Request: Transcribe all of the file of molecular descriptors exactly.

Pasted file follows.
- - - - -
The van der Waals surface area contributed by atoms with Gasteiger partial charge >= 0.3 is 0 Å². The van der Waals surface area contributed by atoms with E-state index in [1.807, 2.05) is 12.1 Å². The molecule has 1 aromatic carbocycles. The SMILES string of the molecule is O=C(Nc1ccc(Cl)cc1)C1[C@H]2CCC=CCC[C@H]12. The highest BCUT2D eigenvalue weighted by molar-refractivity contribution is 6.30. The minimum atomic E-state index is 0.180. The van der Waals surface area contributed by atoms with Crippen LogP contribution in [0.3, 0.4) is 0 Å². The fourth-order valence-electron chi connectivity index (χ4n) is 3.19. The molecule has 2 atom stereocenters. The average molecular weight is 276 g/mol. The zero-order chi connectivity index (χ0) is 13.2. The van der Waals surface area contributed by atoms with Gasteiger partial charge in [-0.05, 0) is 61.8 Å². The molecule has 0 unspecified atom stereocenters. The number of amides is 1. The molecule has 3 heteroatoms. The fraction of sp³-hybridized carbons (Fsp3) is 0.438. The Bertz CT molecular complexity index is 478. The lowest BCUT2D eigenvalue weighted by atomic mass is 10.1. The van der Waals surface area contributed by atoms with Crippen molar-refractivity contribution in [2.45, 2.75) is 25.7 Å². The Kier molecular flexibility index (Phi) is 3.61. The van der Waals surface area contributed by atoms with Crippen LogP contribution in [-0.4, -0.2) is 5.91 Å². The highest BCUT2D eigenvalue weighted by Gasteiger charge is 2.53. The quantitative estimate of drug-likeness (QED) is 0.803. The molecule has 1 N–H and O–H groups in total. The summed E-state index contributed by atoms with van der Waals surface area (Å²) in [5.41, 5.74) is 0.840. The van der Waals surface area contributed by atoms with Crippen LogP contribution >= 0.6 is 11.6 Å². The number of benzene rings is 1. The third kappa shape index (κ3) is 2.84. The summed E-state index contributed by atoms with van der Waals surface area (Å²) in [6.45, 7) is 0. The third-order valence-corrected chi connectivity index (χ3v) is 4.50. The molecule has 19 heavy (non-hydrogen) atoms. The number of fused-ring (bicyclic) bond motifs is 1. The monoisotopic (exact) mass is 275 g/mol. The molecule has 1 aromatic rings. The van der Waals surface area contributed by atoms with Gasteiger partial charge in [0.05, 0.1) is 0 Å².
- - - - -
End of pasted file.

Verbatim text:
The van der Waals surface area contributed by atoms with Gasteiger partial charge >= 0.3 is 0 Å². The van der Waals surface area contributed by atoms with E-state index in [1.807, 2.05) is 12.1 Å². The molecule has 1 aromatic carbocycles. The SMILES string of the molecule is O=C(Nc1ccc(Cl)cc1)C1[C@H]2CCC=CCC[C@H]12. The highest BCUT2D eigenvalue weighted by molar-refractivity contribution is 6.30. The minimum atomic E-state index is 0.180. The van der Waals surface area contributed by atoms with Crippen LogP contribution in [0.3, 0.4) is 0 Å². The fourth-order valence-electron chi connectivity index (χ4n) is 3.19. The molecule has 2 atom stereocenters. The average molecular weight is 276 g/mol. The zero-order chi connectivity index (χ0) is 13.2. The van der Waals surface area contributed by atoms with Gasteiger partial charge in [-0.05, 0) is 61.8 Å². The molecule has 0 unspecified atom stereocenters. The number of amides is 1. The molecule has 3 heteroatoms. The fraction of sp³-hybridized carbons (Fsp3) is 0.438. The Bertz CT molecular complexity index is 478. The lowest BCUT2D eigenvalue weighted by atomic mass is 10.1. The van der Waals surface area contributed by atoms with Crippen molar-refractivity contribution in [2.45, 2.75) is 25.7 Å². The Kier molecular flexibility index (Phi) is 3.61. The van der Waals surface area contributed by atoms with Crippen LogP contribution in [-0.4, -0.2) is 5.91 Å². The highest BCUT2D eigenvalue weighted by Gasteiger charge is 2.53. The quantitative estimate of drug-likeness (QED) is 0.803. The molecule has 1 N–H and O–H groups in total. The summed E-state index contributed by atoms with van der Waals surface area (Å²) in [5.41, 5.74) is 0.840. The van der Waals surface area contributed by atoms with Crippen LogP contribution >= 0.6 is 11.6 Å². The number of benzene rings is 1. The third kappa shape index (κ3) is 2.84. The summed E-state index contributed by atoms with van der Waals surface area (Å²) in [6.45, 7) is 0. The third-order valence-corrected chi connectivity index (χ3v) is 4.50. The molecule has 19 heavy (non-hydrogen) atoms. The number of fused-ring (bicyclic) bond motifs is 1. The monoisotopic (exact) mass is 275 g/mol. The molecule has 1 aromatic rings. The van der Waals surface area contributed by atoms with Gasteiger partial charge in [0.05, 0.1) is 0 Å².